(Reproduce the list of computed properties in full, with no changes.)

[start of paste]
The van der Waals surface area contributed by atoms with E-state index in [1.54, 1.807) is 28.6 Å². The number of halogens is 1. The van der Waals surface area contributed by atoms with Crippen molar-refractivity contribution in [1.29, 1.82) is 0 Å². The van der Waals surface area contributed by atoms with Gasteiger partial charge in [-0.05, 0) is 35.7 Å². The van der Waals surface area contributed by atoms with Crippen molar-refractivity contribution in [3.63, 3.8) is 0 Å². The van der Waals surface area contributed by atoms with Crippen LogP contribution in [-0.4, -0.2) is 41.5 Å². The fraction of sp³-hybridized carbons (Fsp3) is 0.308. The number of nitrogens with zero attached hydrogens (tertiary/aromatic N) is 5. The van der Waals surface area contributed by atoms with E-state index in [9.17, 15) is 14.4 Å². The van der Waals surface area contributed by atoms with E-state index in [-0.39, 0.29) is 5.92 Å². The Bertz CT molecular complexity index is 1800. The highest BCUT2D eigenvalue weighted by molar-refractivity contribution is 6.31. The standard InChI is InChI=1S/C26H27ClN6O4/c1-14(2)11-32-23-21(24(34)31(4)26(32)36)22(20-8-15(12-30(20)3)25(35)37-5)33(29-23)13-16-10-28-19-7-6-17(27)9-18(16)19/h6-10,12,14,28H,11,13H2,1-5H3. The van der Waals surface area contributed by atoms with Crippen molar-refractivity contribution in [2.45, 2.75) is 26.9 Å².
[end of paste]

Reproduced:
The van der Waals surface area contributed by atoms with E-state index in [1.54, 1.807) is 28.6 Å². The number of halogens is 1. The van der Waals surface area contributed by atoms with Crippen molar-refractivity contribution in [1.29, 1.82) is 0 Å². The van der Waals surface area contributed by atoms with Gasteiger partial charge in [-0.05, 0) is 35.7 Å². The van der Waals surface area contributed by atoms with Crippen molar-refractivity contribution in [3.63, 3.8) is 0 Å². The van der Waals surface area contributed by atoms with Crippen LogP contribution in [-0.4, -0.2) is 41.5 Å². The fraction of sp³-hybridized carbons (Fsp3) is 0.308. The number of nitrogens with zero attached hydrogens (tertiary/aromatic N) is 5. The van der Waals surface area contributed by atoms with E-state index in [9.17, 15) is 14.4 Å². The van der Waals surface area contributed by atoms with E-state index in [-0.39, 0.29) is 5.92 Å². The Bertz CT molecular complexity index is 1800. The highest BCUT2D eigenvalue weighted by molar-refractivity contribution is 6.31. The standard InChI is InChI=1S/C26H27ClN6O4/c1-14(2)11-32-23-21(24(34)31(4)26(32)36)22(20-8-15(12-30(20)3)25(35)37-5)33(29-23)13-16-10-28-19-7-6-17(27)9-18(16)19/h6-10,12,14,28H,11,13H2,1-5H3. The van der Waals surface area contributed by atoms with Crippen molar-refractivity contribution in [2.45, 2.75) is 26.9 Å².